Paperback, 208 pages
Published May 3rd 2011 by Melville HouseIn this character driven book, Chihiro, narrates the story of her relationship with Nakajima, a young man living across from her. She finds herself watching him through her window into his apartment and becomes somewhat infatuated or at least curious and this eventually leads to a relationship. I'm not sure if it was just propinquity or a real attraction but to me these two characters felt like immature, wounded souls, always on the outside looking in, and that was part of their attraction to each other.
(first published 2005)
". . . .what I felt for him wasn't exactly love, it was closer to a sense of surprise, even shock. And so I just kept watching him, unable to get completely involved."
Yoshimoto does have a talent for getting to the heart of emotions, particularly those of loneliness and loss. Although our childhood does not entirely shape us as adults, it does have a profound effect;one of the issues Yoshimoto explores.
. . ."for years now I had been thinking only of myself, struggling to get my own way, pressing relentlessly forward, my gaze trained on an ideal future--I'd been focused exclusively on putting as much distance between me and my hometown, steadfastly refusing to put down roots. But Nakajima was so intense he had rolled right over me, and now he was dragging me along with him. "
Through Chihiro's narrative and internal dialog, the reader can certainly empathize with her feelings.
Both Chihiro and Nakajima have lingering emotional baggage resulting from their childhoods. Chihiro is willing to talk about her relationship with her unmarried parents but Nakajima will not open up about his past saying it was just too painful. All Chihiro knows is he misses his mother intensely and that "something" happened in the past that was very traumatizing.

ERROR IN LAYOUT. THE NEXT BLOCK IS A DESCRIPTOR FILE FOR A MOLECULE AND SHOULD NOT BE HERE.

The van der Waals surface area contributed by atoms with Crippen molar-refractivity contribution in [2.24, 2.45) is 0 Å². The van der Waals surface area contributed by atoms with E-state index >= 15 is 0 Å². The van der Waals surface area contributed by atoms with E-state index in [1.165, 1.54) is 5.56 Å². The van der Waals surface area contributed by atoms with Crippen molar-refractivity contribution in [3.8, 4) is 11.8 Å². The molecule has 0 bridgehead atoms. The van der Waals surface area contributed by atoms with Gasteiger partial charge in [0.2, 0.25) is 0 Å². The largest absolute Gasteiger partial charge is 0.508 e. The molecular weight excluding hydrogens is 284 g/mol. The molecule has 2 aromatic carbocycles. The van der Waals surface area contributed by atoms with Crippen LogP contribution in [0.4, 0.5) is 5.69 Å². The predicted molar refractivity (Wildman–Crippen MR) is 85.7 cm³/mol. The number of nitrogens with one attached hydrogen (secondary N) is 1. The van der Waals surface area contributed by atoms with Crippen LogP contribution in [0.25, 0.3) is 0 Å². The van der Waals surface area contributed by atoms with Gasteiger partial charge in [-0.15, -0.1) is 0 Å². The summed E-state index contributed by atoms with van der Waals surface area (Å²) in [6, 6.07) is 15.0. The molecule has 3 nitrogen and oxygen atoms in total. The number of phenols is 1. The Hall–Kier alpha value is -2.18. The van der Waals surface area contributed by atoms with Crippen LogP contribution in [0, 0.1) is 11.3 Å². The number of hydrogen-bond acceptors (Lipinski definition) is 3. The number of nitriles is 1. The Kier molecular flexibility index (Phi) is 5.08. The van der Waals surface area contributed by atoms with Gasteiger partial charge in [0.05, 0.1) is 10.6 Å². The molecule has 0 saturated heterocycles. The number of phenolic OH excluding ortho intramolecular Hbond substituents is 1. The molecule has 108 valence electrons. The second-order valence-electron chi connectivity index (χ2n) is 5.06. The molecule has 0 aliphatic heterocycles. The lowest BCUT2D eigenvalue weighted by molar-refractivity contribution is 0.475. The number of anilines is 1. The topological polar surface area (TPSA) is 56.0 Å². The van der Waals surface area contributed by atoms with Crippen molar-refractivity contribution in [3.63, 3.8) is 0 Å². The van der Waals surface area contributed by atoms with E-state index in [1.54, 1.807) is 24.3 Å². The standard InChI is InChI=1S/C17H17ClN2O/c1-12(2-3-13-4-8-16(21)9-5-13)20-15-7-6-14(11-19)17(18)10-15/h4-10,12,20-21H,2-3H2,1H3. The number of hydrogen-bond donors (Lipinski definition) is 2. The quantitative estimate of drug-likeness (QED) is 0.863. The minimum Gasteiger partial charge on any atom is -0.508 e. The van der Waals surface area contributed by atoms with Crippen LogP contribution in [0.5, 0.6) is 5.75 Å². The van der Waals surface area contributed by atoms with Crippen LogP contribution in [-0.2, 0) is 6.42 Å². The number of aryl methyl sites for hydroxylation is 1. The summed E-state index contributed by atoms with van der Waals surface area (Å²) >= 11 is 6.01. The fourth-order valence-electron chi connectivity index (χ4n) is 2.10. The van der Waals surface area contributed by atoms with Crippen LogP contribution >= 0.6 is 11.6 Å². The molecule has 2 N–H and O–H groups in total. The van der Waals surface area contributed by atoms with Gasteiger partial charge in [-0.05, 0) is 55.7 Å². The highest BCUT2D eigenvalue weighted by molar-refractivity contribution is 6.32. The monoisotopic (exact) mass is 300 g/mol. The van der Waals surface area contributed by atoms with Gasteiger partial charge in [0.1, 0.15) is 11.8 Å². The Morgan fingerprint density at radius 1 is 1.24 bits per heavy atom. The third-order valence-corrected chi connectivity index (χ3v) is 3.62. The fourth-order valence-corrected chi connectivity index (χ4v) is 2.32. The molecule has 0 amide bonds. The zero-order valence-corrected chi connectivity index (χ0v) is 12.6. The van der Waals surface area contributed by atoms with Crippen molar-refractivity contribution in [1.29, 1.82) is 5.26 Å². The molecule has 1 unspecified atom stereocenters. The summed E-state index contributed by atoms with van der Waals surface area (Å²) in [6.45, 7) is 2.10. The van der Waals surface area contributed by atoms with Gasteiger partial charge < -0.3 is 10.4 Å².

When Nakajima wants to take Chihiro to the lake to visit old friends from childhood who he hasn't seen in over ten years, Chihiro feels that their relationship is making progress but her hopes that he will reveal more of his past once she has met his friends does not come to fruition. It takes more than that to get Nakajima to open up. In sparse prose, Yoshimoto hints at something so dire in the past that it has traumatized Nakajima to a great extent. The reader is not privy to what this is until the last quarter of the book. When it was revealed, it felt anticlimactic to me.
For some reason, even though I felt Yoshimoto's writing was beautiful, almost dreamlike at times, I still could not get deeply involved in the story to the point where I felt compelled to keep turning the pages. My interest would lag after 30-35 pages and I would have to put the book down. In a way I guess I felt as ambivalent as Chihiro; part of the time I was captured by the author's writing and at other times, I just lost interest.
This was my first experience with the author's works and while my rating is not over the top, neither is it derogatory so I would give her writing another try. Maybe the next time, I would be more prepared for her style. 3***
Disclosure: A review e-galley (192 pages on my Nook) was provided free of charge from Net Galley.